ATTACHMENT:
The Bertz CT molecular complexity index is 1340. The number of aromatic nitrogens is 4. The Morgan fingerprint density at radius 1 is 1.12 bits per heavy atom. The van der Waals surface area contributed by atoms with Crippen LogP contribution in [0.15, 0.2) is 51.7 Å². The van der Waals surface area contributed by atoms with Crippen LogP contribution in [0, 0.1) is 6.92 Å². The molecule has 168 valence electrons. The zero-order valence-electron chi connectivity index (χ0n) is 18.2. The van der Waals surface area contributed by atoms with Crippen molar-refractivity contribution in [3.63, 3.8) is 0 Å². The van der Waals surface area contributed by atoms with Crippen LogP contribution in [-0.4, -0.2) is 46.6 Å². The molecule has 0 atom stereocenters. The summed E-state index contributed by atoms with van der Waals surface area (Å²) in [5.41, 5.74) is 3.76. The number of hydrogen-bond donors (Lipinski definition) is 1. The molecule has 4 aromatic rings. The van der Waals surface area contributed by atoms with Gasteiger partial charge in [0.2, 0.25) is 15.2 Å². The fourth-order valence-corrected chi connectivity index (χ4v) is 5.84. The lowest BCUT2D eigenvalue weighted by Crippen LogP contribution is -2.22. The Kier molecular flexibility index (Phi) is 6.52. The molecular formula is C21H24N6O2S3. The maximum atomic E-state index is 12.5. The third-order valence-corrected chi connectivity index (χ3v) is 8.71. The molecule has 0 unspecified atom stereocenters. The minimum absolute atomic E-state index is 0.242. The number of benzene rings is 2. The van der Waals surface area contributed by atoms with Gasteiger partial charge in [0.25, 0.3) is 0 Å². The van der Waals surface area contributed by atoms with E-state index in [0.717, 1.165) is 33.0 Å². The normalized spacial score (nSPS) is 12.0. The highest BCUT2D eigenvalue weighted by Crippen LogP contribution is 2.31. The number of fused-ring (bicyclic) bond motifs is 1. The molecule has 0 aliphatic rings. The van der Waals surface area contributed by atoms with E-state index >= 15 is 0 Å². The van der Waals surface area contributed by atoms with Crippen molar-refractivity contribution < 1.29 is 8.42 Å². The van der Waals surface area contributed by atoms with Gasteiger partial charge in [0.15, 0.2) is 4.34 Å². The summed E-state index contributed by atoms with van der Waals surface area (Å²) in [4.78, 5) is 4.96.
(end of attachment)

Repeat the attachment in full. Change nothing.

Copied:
The Bertz CT molecular complexity index is 1340. The number of aromatic nitrogens is 4. The Morgan fingerprint density at radius 1 is 1.12 bits per heavy atom. The van der Waals surface area contributed by atoms with Crippen LogP contribution in [0.15, 0.2) is 51.7 Å². The van der Waals surface area contributed by atoms with Crippen LogP contribution in [0, 0.1) is 6.92 Å². The molecule has 168 valence electrons. The zero-order valence-electron chi connectivity index (χ0n) is 18.2. The van der Waals surface area contributed by atoms with Crippen molar-refractivity contribution in [3.63, 3.8) is 0 Å². The van der Waals surface area contributed by atoms with Crippen LogP contribution in [-0.4, -0.2) is 46.6 Å². The molecule has 0 atom stereocenters. The summed E-state index contributed by atoms with van der Waals surface area (Å²) in [5.41, 5.74) is 3.76. The number of hydrogen-bond donors (Lipinski definition) is 1. The molecule has 4 aromatic rings. The van der Waals surface area contributed by atoms with Gasteiger partial charge in [0.2, 0.25) is 15.2 Å². The fourth-order valence-corrected chi connectivity index (χ4v) is 5.84. The lowest BCUT2D eigenvalue weighted by Crippen LogP contribution is -2.22. The Kier molecular flexibility index (Phi) is 6.52. The molecular formula is C21H24N6O2S3. The maximum atomic E-state index is 12.5. The third-order valence-corrected chi connectivity index (χ3v) is 8.71. The molecule has 0 unspecified atom stereocenters. The minimum absolute atomic E-state index is 0.242. The number of benzene rings is 2. The van der Waals surface area contributed by atoms with Gasteiger partial charge in [0.25, 0.3) is 0 Å². The van der Waals surface area contributed by atoms with E-state index in [0.717, 1.165) is 33.0 Å². The normalized spacial score (nSPS) is 12.0. The highest BCUT2D eigenvalue weighted by Crippen LogP contribution is 2.31. The number of fused-ring (bicyclic) bond motifs is 1. The molecule has 0 aliphatic rings. The van der Waals surface area contributed by atoms with E-state index >= 15 is 0 Å². The van der Waals surface area contributed by atoms with Crippen molar-refractivity contribution < 1.29 is 8.42 Å². The van der Waals surface area contributed by atoms with Gasteiger partial charge in [0.15, 0.2) is 4.34 Å². The summed E-state index contributed by atoms with van der Waals surface area (Å²) in [4.78, 5) is 4.96.